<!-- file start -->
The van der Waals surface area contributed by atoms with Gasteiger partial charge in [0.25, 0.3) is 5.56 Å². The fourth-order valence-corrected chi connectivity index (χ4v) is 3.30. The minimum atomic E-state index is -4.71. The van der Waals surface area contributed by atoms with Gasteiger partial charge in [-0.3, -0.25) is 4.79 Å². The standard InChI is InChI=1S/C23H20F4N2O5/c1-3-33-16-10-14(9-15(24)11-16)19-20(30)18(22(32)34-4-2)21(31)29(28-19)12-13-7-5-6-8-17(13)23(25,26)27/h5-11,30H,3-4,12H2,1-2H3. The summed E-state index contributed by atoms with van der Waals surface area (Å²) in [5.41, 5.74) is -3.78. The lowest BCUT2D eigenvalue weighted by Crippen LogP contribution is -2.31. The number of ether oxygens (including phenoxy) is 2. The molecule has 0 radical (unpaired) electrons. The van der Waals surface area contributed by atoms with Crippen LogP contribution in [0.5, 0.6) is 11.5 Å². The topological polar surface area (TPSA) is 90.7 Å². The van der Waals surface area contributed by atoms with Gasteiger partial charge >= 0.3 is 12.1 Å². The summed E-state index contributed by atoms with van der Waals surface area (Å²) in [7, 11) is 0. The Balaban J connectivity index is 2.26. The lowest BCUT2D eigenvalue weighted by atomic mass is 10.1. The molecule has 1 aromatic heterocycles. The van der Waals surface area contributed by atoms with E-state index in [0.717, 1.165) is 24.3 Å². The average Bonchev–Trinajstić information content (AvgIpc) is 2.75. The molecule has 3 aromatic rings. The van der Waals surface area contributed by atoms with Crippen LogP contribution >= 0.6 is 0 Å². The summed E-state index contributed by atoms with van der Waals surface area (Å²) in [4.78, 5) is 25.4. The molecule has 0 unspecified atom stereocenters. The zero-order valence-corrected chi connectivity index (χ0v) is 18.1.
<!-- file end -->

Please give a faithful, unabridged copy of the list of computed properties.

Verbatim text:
The van der Waals surface area contributed by atoms with Gasteiger partial charge in [0.25, 0.3) is 5.56 Å². The fourth-order valence-corrected chi connectivity index (χ4v) is 3.30. The minimum atomic E-state index is -4.71. The van der Waals surface area contributed by atoms with Gasteiger partial charge in [-0.3, -0.25) is 4.79 Å². The standard InChI is InChI=1S/C23H20F4N2O5/c1-3-33-16-10-14(9-15(24)11-16)19-20(30)18(22(32)34-4-2)21(31)29(28-19)12-13-7-5-6-8-17(13)23(25,26)27/h5-11,30H,3-4,12H2,1-2H3. The summed E-state index contributed by atoms with van der Waals surface area (Å²) in [5.41, 5.74) is -3.78. The lowest BCUT2D eigenvalue weighted by Crippen LogP contribution is -2.31. The number of ether oxygens (including phenoxy) is 2. The molecule has 0 radical (unpaired) electrons. The van der Waals surface area contributed by atoms with Crippen LogP contribution in [0.5, 0.6) is 11.5 Å². The topological polar surface area (TPSA) is 90.7 Å². The van der Waals surface area contributed by atoms with Gasteiger partial charge >= 0.3 is 12.1 Å². The summed E-state index contributed by atoms with van der Waals surface area (Å²) in [7, 11) is 0. The Balaban J connectivity index is 2.26. The lowest BCUT2D eigenvalue weighted by atomic mass is 10.1. The molecule has 1 aromatic heterocycles. The van der Waals surface area contributed by atoms with E-state index in [0.717, 1.165) is 24.3 Å². The average Bonchev–Trinajstić information content (AvgIpc) is 2.75. The molecule has 3 aromatic rings. The van der Waals surface area contributed by atoms with Crippen LogP contribution >= 0.6 is 0 Å². The summed E-state index contributed by atoms with van der Waals surface area (Å²) in [4.78, 5) is 25.4. The molecule has 0 unspecified atom stereocenters. The zero-order valence-corrected chi connectivity index (χ0v) is 18.1.